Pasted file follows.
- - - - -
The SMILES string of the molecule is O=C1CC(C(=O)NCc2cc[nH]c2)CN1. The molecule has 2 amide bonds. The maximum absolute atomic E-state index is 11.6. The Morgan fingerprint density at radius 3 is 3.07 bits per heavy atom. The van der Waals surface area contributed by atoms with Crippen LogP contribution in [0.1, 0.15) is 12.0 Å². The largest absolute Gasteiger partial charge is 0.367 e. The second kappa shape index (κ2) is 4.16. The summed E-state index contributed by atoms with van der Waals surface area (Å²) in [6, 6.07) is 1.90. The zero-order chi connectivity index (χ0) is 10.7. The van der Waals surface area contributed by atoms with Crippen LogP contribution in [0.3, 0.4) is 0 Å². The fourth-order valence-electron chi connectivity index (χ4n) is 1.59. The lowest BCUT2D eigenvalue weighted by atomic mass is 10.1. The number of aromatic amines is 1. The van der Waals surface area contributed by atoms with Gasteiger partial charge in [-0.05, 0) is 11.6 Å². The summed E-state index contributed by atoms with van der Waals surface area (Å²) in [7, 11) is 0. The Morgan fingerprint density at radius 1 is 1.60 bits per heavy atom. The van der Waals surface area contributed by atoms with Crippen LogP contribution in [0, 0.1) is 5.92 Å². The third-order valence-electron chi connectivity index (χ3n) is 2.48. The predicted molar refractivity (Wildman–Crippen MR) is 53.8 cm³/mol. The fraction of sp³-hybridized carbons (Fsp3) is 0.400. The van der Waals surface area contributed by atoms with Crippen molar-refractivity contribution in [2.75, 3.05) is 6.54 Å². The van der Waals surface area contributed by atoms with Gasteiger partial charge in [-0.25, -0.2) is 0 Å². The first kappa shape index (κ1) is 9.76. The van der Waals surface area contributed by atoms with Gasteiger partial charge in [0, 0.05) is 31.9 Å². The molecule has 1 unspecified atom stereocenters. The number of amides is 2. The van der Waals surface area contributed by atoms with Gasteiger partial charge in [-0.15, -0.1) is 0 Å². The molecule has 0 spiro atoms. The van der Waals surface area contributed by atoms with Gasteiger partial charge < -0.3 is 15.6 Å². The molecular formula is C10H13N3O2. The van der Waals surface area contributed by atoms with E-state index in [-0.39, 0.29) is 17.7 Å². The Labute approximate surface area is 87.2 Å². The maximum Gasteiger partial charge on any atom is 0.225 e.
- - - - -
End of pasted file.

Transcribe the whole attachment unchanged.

The SMILES string of the molecule is O=C1CC(C(=O)NCc2cc[nH]c2)CN1. The molecule has 2 amide bonds. The maximum absolute atomic E-state index is 11.6. The Morgan fingerprint density at radius 3 is 3.07 bits per heavy atom. The van der Waals surface area contributed by atoms with Crippen LogP contribution in [0.1, 0.15) is 12.0 Å². The largest absolute Gasteiger partial charge is 0.367 e. The second kappa shape index (κ2) is 4.16. The summed E-state index contributed by atoms with van der Waals surface area (Å²) in [6, 6.07) is 1.90. The zero-order chi connectivity index (χ0) is 10.7. The van der Waals surface area contributed by atoms with Crippen LogP contribution in [0.3, 0.4) is 0 Å². The fourth-order valence-electron chi connectivity index (χ4n) is 1.59. The lowest BCUT2D eigenvalue weighted by atomic mass is 10.1. The number of aromatic amines is 1. The van der Waals surface area contributed by atoms with Gasteiger partial charge in [-0.05, 0) is 11.6 Å². The summed E-state index contributed by atoms with van der Waals surface area (Å²) in [7, 11) is 0. The Morgan fingerprint density at radius 1 is 1.60 bits per heavy atom. The van der Waals surface area contributed by atoms with Crippen LogP contribution in [0, 0.1) is 5.92 Å². The third-order valence-electron chi connectivity index (χ3n) is 2.48. The predicted molar refractivity (Wildman–Crippen MR) is 53.8 cm³/mol. The fraction of sp³-hybridized carbons (Fsp3) is 0.400. The van der Waals surface area contributed by atoms with Crippen molar-refractivity contribution in [2.75, 3.05) is 6.54 Å². The van der Waals surface area contributed by atoms with Gasteiger partial charge in [-0.25, -0.2) is 0 Å². The first kappa shape index (κ1) is 9.76. The van der Waals surface area contributed by atoms with Gasteiger partial charge in [0, 0.05) is 31.9 Å². The molecule has 1 unspecified atom stereocenters. The number of amides is 2. The van der Waals surface area contributed by atoms with Gasteiger partial charge in [-0.15, -0.1) is 0 Å². The molecule has 0 spiro atoms. The van der Waals surface area contributed by atoms with Gasteiger partial charge < -0.3 is 15.6 Å². The molecular formula is C10H13N3O2. The van der Waals surface area contributed by atoms with E-state index in [-0.39, 0.29) is 17.7 Å². The Labute approximate surface area is 87.2 Å². The maximum Gasteiger partial charge on any atom is 0.225 e.